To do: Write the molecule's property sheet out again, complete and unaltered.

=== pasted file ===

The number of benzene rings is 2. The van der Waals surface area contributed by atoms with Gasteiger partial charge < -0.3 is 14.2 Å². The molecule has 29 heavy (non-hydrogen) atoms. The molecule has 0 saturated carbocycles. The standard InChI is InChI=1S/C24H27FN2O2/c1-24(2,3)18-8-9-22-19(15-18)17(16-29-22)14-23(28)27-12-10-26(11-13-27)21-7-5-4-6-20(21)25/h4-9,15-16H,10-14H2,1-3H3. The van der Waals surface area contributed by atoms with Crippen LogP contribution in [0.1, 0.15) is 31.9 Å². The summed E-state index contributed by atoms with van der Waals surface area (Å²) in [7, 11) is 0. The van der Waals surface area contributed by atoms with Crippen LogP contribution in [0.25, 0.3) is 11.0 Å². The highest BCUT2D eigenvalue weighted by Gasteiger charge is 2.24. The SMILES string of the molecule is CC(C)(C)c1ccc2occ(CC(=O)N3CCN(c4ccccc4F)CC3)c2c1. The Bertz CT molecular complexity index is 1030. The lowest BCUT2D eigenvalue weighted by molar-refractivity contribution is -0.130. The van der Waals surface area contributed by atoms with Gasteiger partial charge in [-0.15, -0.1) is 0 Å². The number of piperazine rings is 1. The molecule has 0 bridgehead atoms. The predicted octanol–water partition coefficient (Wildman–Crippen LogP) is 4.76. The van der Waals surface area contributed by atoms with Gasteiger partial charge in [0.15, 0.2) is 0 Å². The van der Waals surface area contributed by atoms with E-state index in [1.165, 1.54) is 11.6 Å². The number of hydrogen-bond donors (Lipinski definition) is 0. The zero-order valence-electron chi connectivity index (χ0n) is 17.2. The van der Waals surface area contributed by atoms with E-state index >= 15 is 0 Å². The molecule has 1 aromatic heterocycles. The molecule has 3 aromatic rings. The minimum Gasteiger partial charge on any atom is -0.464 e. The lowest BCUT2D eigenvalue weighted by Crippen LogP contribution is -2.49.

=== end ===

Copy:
The number of benzene rings is 2. The van der Waals surface area contributed by atoms with Gasteiger partial charge < -0.3 is 14.2 Å². The molecule has 29 heavy (non-hydrogen) atoms. The molecule has 0 saturated carbocycles. The standard InChI is InChI=1S/C24H27FN2O2/c1-24(2,3)18-8-9-22-19(15-18)17(16-29-22)14-23(28)27-12-10-26(11-13-27)21-7-5-4-6-20(21)25/h4-9,15-16H,10-14H2,1-3H3. The van der Waals surface area contributed by atoms with Crippen LogP contribution in [0.1, 0.15) is 31.9 Å². The summed E-state index contributed by atoms with van der Waals surface area (Å²) in [7, 11) is 0. The van der Waals surface area contributed by atoms with Crippen LogP contribution in [0.25, 0.3) is 11.0 Å². The highest BCUT2D eigenvalue weighted by Gasteiger charge is 2.24. The SMILES string of the molecule is CC(C)(C)c1ccc2occ(CC(=O)N3CCN(c4ccccc4F)CC3)c2c1. The Bertz CT molecular complexity index is 1030. The lowest BCUT2D eigenvalue weighted by molar-refractivity contribution is -0.130. The van der Waals surface area contributed by atoms with Gasteiger partial charge in [-0.15, -0.1) is 0 Å². The number of piperazine rings is 1. The molecule has 0 bridgehead atoms. The predicted octanol–water partition coefficient (Wildman–Crippen LogP) is 4.76. The van der Waals surface area contributed by atoms with Gasteiger partial charge in [0.15, 0.2) is 0 Å². The van der Waals surface area contributed by atoms with E-state index in [1.165, 1.54) is 11.6 Å². The number of hydrogen-bond donors (Lipinski definition) is 0. The zero-order valence-electron chi connectivity index (χ0n) is 17.2. The van der Waals surface area contributed by atoms with E-state index >= 15 is 0 Å². The molecule has 1 aromatic heterocycles. The molecule has 3 aromatic rings. The minimum Gasteiger partial charge on any atom is -0.464 e. The lowest BCUT2D eigenvalue weighted by Crippen LogP contribution is -2.49.